International Coastal Clean-up Day: Eight Indian beaches vie for international eco-labelUpdated: Sep 19, 2020, 00:15 IST
Eight Indian beaches complying with the stringent Blue Flag certification criteria have been recommended by the Centre for final consideration before an international jury. No Indian beach has qualified for this certification so far. Blue Flag is a voluntary eco-label for the cleanest and most developed coastal areas in the world, awarded by a Denmark-based jury of the Foundation for Environmental Education (FEE). The results are expected in less than a month.
According to a report by the ministry of environment, forests and climate change (MoEFCC), the eight beaches that are under consideration are Shivrajpur (Devbhumi Dwarka, Gujarat); Ghoghla (Daman and Diu); Kasarkod (Karwar, Karnataka); Padubidri (Udupi, Karnataka); Kappad (Kozhikode, Kerala); Rushikonda (Visakhapatnam, Andhra Pradesh); Golden beach (Puri, Odisha); and Radhanagar (Andaman and Nicobar Islands). The report – Beach Environment and Aesthetics Management Services (BEAMS) – was prepared over two years by the Society of Integrated Coastal Management (SICOM) under MoEFCC. HT has seen the report.
“BEAMs has managed to come up with a beach development model in line with the United Nations’ sustainable development goals. We are expecting the final results from the [Blue Flag] jury by October second week,” said Sanjai Jalla, mission leader of the program. He added that the Centre plans to develop eco-tourism models in 100 beach stretches along India’s coast over the next five years, vying for Blue flag certification. “A process has already been rolled out with pre-assessment scientific studies to identify 20 potential beach locations to be undertaken for development during 2021-22 and 20 beaches thereafter on a year to year basis,” said Jalla.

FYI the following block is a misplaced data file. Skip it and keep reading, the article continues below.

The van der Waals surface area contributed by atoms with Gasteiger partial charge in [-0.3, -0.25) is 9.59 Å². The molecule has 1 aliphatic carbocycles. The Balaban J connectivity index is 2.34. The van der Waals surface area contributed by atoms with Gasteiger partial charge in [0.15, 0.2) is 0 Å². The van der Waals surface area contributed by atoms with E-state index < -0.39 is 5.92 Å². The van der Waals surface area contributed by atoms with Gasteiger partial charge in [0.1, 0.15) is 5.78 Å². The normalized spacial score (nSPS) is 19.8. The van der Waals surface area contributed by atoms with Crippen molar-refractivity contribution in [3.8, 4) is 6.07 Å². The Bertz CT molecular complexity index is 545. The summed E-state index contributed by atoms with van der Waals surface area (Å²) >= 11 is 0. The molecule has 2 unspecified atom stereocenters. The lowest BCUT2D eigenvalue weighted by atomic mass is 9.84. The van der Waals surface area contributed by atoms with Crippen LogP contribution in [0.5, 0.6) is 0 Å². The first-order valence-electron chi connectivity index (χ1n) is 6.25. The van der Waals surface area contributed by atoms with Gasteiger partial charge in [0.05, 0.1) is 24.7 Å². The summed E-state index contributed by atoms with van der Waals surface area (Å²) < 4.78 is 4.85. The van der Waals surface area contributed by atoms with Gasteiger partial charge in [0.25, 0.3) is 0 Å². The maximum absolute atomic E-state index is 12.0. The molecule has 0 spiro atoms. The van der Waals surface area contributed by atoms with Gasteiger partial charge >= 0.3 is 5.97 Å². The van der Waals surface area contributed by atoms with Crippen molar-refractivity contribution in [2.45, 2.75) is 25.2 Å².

Blue Flag is known for its stringent criteria. Only a few beaches in Asia have been conferred the certification.
BEAMS found that the eight beaches from India had witnessed an average reduction of 82- 84% in marine litter since 2018. Cleanliness was calculated based using a beach litter measuring system (BLMS) wherein managers were appointed to conduct daily audits. For all marine litter, the quantity reduced from 83,198 kg in June 2018 to 14,929 kg in May 2020. Similarly, plastic litter fell from 14,970 kg in June 2018 to 2,420 kg across 10 Indian beaches in May 2020. The details were released ahead of International Coastal Clean-up Day celebrated on third Saturday in September.
“For the Blue Flag certification, the cleanliness levels have to be maintained at A+ or A. Using BLMS, we categorised beach litter into bulk (over 10 cm) and fine (less than 10 cm), and divided the beach into transects of 100 sq. m for bulk and 1 sqm for fine each to calculate litter before and after clean-ups. Tourists said these eight beaches were among some of the cleanest in the world,” said Jalla.
MoEFCC had originally identified 13 pilot beaches for the certification in 2018. However, work on Bangram beach, Lakshadweep island, Bhogwe beach, Sindhudurg, and Miramar beach is likely to be taken up for development and certification next year. “Work at Kovalam beach (Tamil Nadu) and Eden (Puducherry) are underway, and will be ready by December 2020,” said Jalla.
Other developments across eight beaches, which have been identified with photographic evidence in the BEAMS report, are categorised into beach amenities, waste management, renewable energy, safety and security, recreational facilities, testing of bathing water quality, biodiversity conservation and maintenance of beach ecosystems.
“Critical marine biodiversity data was collected through scuba diving to assess coral bleaching, diseases and litter and benthic sessile invertebrate fauna counts, fish counts and substrate type in our analysis,” said Jalla.